While the adoption of electronic medical records, innovative healthcare inventory management systems and other health IT solutions has been difficult for physicians, a new study from the Johns Hopkins Bloomberg School of Public Health and The Commonwealth Fund found embracing such technologies could increase the demand for their services.
More technology means more patients
Deploying new health IT systems certainly isn't cheap for today's community-based doctors. After launching these platforms, it is important that physicians achieve higher productivity levels. The researchers estimate that once EMRs and other e-health solutions are deployed in just 30 percent of local doctor offices throughout the country, healthcare providers will be able to care for nearly 10 percent more patients. The looming physician shortage is making it imperative for doctors to take on bigger workloads. With health IT innovations, doctors are able to do just that.
"When all of these likely effects are added together, it is clear that health IT will help resolve future physician shortages that many believe are around the corner," said the study's lead author Jonathan Weiner, professor of Health Policy and Management at the Johns Hopkins Bloomberg School and director of the Center for Population Health Information Technology.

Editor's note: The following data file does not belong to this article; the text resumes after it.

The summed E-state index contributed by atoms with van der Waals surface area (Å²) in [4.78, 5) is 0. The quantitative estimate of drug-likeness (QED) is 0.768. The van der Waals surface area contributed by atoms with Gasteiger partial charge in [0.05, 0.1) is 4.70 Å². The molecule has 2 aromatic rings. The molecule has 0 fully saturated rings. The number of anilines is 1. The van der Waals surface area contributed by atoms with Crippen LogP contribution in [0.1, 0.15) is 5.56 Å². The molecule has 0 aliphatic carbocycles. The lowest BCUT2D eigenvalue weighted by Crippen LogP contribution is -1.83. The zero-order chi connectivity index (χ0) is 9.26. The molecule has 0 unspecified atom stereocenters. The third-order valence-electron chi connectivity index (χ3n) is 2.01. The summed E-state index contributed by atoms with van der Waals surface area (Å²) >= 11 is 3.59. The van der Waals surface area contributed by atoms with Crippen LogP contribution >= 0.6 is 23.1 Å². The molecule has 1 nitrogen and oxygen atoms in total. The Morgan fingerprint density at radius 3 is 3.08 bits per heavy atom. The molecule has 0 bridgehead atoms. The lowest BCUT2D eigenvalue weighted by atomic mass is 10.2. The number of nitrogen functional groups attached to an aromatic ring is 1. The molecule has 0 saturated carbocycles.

With 70 percent of office-based physicians already using EMRs in some fashion, it is only a matter of time until the widespread adoption becomes a disruptive force in the healthcare field. Doctors have to be prepared to utilize these innovations and maximize their potential without seeing dips in their productivity and efficiency.
Health IT boosts efficiency levels
Not only will these new systems give doctors the opportunity to see more patients on a daily basis, telemedicine and secure patient-doctor digital communication has the potential to enable physicians to remotely administer roughly 12 percent of their care. However, that number goes up or down depending on how doctors and their patients adopt electronic systems for healthcare. Physicians must be forward-thinking and have a strategy for how they plan to use health IT solutions.
"It is essential that workforce planning analyses provide policymakers and stakeholders with evidence and ideas that support rational decision making and preparation for a future that is likely to be dramatically different from the past," said study co-author Dr. David Blumenthal, president of The Commonwealth Fund and the former National Coordinator for Health IT for the U.S. Department of Health and Human Services.